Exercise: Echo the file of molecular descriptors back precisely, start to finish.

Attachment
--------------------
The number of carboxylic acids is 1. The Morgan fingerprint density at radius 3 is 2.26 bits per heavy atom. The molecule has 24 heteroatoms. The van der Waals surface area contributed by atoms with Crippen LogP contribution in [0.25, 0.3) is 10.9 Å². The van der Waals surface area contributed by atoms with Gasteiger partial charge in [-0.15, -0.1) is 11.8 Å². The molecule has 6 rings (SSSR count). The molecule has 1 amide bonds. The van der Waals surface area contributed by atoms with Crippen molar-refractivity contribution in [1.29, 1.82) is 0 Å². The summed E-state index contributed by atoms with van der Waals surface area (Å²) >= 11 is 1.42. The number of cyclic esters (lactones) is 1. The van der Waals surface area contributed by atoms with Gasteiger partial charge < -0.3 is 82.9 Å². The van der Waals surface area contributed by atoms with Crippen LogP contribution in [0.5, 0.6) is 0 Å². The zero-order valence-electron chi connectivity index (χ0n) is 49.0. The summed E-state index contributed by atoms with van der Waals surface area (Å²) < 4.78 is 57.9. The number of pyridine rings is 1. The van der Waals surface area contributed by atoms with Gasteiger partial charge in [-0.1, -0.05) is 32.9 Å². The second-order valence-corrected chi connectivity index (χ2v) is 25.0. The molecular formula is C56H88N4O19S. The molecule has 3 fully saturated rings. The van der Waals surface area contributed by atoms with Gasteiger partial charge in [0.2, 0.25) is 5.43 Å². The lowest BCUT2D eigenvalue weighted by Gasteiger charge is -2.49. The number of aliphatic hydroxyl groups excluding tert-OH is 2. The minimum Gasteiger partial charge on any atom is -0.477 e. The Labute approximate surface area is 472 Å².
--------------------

The number of carboxylic acids is 1. The Morgan fingerprint density at radius 3 is 2.26 bits per heavy atom. The molecule has 24 heteroatoms. The van der Waals surface area contributed by atoms with Crippen LogP contribution in [0.25, 0.3) is 10.9 Å². The van der Waals surface area contributed by atoms with Gasteiger partial charge in [-0.15, -0.1) is 11.8 Å². The molecule has 6 rings (SSSR count). The molecule has 1 amide bonds. The van der Waals surface area contributed by atoms with Crippen molar-refractivity contribution in [1.29, 1.82) is 0 Å². The summed E-state index contributed by atoms with van der Waals surface area (Å²) >= 11 is 1.42. The number of cyclic esters (lactones) is 1. The van der Waals surface area contributed by atoms with Gasteiger partial charge < -0.3 is 82.9 Å². The van der Waals surface area contributed by atoms with Crippen LogP contribution in [0.5, 0.6) is 0 Å². The zero-order valence-electron chi connectivity index (χ0n) is 49.0. The summed E-state index contributed by atoms with van der Waals surface area (Å²) < 4.78 is 57.9. The number of pyridine rings is 1. The van der Waals surface area contributed by atoms with Gasteiger partial charge in [-0.1, -0.05) is 32.9 Å². The second-order valence-corrected chi connectivity index (χ2v) is 25.0. The molecular formula is C56H88N4O19S. The molecule has 3 fully saturated rings. The van der Waals surface area contributed by atoms with Gasteiger partial charge in [0.2, 0.25) is 5.43 Å². The lowest BCUT2D eigenvalue weighted by Gasteiger charge is -2.49. The number of aliphatic hydroxyl groups excluding tert-OH is 2. The minimum Gasteiger partial charge on any atom is -0.477 e. The Labute approximate surface area is 472 Å².